As Lawrence Yee, blogging for Yahoo! Sports, observes, Sotnikova had an incorrect entry on her opening element, which should be a mandatory -1. In fact, only one judge dinged her for a -1 for the element, and another entered in a 0 for GOE. The rest all awarded her bonus points, one of them even giving her a +3! Without arguing that that one judge was necessarily crooked, just the wild variance in the scores here undermines the legitimacy of the system itself. There was also the matter of Sotnikova stepping out on one of her landings—the one visible slip-up in her routine, which made it harder, even for viewers at home with no concept of GOE, to understand how she scored so far ahead of Kim, who had no errors. Sotnikova's stumble, impossible to miss, is typically a -2, but most of the judges only docked her one point.
Editorials have come out on both sides, either upholding the fairness of the results or crying foul, and I must say I've been persuaded by the conspiracy theorists. The case in defense of Sotnikova's humongous score tends to either 1) take the form of a "deal with it, this is figure skating" dismissal, or 2) come from people like Johnny Weir and Tara Lipinski on NBC, who would obviously stand to lose if the public stopped buying into the seriousness of figure skating as a sport. Critics, meanwhile, point out that the judging panel included a guy who was previously suspended for trying to fix the Nagano 1998 ice dancing competition, as well as the wife of the director of the Russian Skating Federation. Whether these two judges actually acted improperly, the mere appearance of impropriety is, in this case, as damaging as the reality, and it's shocking, given history of corruption and clear conflict of interest, that these people were ever allowed on the judging panel.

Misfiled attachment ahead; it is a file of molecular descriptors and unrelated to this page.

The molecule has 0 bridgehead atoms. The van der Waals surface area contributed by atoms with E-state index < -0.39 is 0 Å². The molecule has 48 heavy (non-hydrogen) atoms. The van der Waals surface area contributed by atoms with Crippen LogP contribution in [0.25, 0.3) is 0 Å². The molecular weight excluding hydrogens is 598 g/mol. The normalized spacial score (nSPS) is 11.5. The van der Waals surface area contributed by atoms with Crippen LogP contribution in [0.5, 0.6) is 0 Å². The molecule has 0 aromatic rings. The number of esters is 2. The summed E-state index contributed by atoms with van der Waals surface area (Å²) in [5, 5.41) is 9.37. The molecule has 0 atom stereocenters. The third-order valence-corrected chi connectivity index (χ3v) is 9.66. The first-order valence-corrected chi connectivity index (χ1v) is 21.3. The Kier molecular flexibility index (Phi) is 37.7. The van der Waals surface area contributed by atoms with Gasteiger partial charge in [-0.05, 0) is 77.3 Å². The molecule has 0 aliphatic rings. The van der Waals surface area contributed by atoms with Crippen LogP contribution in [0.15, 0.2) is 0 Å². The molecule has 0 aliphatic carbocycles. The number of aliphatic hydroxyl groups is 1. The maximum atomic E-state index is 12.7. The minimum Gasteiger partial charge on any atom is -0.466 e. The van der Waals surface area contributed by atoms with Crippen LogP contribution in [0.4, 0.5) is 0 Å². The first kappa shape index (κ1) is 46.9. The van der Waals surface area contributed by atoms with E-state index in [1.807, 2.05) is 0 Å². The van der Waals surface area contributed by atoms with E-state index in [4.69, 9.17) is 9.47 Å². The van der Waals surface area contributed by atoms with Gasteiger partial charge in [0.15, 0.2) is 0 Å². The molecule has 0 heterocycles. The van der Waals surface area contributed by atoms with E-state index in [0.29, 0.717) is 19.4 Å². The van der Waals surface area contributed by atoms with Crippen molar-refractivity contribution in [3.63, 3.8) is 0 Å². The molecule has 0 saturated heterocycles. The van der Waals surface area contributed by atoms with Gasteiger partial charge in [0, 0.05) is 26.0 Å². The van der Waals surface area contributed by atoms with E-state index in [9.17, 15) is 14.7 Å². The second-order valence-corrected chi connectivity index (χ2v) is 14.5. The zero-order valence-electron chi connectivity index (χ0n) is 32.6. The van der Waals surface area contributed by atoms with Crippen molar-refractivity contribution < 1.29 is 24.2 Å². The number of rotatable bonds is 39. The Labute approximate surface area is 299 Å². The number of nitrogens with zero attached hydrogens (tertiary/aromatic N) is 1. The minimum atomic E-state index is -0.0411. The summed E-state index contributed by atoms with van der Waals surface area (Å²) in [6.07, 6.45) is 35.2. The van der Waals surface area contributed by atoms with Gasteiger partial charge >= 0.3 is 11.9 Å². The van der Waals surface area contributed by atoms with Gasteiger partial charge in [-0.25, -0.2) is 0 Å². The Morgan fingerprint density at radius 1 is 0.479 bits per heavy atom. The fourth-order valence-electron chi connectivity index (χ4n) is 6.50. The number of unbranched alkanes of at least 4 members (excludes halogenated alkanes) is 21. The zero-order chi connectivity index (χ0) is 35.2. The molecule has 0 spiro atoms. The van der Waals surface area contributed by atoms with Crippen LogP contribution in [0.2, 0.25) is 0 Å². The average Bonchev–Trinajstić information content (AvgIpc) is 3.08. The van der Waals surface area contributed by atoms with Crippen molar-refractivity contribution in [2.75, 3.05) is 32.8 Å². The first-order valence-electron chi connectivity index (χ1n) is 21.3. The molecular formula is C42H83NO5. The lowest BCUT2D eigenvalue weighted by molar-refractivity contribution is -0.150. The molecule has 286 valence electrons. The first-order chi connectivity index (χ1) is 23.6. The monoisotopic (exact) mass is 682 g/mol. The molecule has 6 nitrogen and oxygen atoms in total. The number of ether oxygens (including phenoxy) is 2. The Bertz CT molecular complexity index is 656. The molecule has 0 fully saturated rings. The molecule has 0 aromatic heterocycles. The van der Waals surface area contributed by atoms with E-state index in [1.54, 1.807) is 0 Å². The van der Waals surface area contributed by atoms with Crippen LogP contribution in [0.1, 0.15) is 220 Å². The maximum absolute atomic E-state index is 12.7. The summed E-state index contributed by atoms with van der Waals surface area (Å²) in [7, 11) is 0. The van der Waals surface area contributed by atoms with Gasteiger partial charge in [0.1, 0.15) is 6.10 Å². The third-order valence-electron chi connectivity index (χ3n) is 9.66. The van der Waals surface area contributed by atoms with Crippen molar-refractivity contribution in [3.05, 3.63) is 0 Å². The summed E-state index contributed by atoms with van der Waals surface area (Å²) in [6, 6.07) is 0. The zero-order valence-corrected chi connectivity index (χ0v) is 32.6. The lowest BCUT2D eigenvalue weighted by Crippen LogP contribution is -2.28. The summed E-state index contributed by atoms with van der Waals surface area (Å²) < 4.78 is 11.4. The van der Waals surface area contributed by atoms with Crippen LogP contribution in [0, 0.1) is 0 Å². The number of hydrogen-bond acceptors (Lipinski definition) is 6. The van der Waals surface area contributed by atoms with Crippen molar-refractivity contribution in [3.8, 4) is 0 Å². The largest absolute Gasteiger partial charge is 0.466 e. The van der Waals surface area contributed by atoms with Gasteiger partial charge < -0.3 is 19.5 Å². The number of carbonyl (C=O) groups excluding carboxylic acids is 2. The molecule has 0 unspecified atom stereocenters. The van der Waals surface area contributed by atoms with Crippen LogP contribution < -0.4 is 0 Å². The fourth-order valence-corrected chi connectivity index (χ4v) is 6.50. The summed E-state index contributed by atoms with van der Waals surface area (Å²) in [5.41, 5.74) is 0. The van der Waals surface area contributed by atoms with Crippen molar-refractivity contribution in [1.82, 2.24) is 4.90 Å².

Putting things in context, skeptics also note that Sotnikova's free skate score at the Olympics was more than 18 points higher than her previous best in international competition. Did she really improve so drastically in just three weeks? Well, it's worth pointing out that, when Kim Yuna won gold in Vancouver, her combined score was about 18 points higher than her previous best, so maybe there's just an Olympic bump for performing on the bigger stage. Still, Sotnikova's 149.95 in the free skate also happened to be the second highest score of all time, just barely off Kim's record of 150.06 from the Vancouver Olympics. In giving Sotnikova such a huge score, the judges were basically saying that, but for the one stumble, she would have had the greatest long program they had ever seen. And, even with the step out, she was more impressive than anyone else ever, save for Kim four years ago. That's pretty nuts.